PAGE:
Towns in Every State Where You May Not Get to the Hospital in Time

Print Email

Detailed Findings

Access to emergency medical facilities is remarkably better in some regions than in others. For example, there are no cities or towns of 1,000 people or more in the Midwest that are more than 37 miles from a hospital. In the Northeast, no towns are more than 25 miles from a hospital.

Meanwhile, in the South, several towns are more than 40 miles from a hospital and one is over 70 miles from the nearest hospital. Similarly, a number of western states have towns over 50 miles from a hospital. There are eight towns in Alaska where the nearest hospital is anywhere from 100 to 470 miles away.

Landmass and population density largely explain the regional disparity, as northeastern states, where distances to the nearest hospital are the shortest, tend to be smaller by landmass than those in the West, where distances can be much larger.

Not only are residents of the towns on this list at risk due to being far from a hospital, but often a larger share of their population is more likely to need urgent medical care. For example, older Americans are at increased risk of chronic and potentially deadly diseases such as diabetes, heart disease, and cancer. The vast majority of cities and towns on this list are home to a larger share of residents 65 or older than the 15.2% national share.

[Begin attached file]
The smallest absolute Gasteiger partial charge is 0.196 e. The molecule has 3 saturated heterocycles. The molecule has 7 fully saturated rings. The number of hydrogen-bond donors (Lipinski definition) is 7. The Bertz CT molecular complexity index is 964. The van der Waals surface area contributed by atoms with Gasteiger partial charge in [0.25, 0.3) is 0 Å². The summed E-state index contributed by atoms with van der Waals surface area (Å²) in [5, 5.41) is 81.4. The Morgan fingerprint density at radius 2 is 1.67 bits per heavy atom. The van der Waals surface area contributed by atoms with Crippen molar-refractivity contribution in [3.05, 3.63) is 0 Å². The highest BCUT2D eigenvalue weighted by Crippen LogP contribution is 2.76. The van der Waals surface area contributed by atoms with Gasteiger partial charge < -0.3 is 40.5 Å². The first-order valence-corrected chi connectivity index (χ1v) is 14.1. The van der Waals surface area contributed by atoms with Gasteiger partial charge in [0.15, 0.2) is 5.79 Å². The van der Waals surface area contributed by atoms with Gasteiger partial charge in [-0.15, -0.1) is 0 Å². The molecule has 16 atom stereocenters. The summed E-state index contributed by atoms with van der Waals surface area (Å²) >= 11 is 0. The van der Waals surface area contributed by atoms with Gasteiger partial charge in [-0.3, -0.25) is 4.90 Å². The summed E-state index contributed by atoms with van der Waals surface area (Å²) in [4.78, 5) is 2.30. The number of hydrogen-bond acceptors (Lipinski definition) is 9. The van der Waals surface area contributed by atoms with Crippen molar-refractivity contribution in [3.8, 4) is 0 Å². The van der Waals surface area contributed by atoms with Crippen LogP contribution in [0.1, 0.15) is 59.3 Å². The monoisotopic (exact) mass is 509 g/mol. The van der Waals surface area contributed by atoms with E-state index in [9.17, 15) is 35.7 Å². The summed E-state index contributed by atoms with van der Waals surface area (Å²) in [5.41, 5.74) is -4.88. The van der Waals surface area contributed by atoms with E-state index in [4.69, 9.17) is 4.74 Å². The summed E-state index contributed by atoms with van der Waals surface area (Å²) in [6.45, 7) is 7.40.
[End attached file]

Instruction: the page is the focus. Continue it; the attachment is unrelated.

Additionally, residents of the towns on this list are less likely to be able to afford necessary medical treatment than the typical American as most have a higher uninsured rate than the U.S. rate as a whole.

Methodology

To identify the town farthest from a hospital in every state, 24/7 Wall St. looked at the 15,000 cities, towns, boroughs, villages, and census designated places with more than 1,000 people from the U.S. Census Bureau. We measured the distance in a straight line from the latitudinal and longitudinal geographic center of each place to the coordinates of the nearest hospital, including those in other states.

Uninsured rates and the share of the population age 65 and older are five-year estimates from the Census Bureau’s 2016 American Community Survey.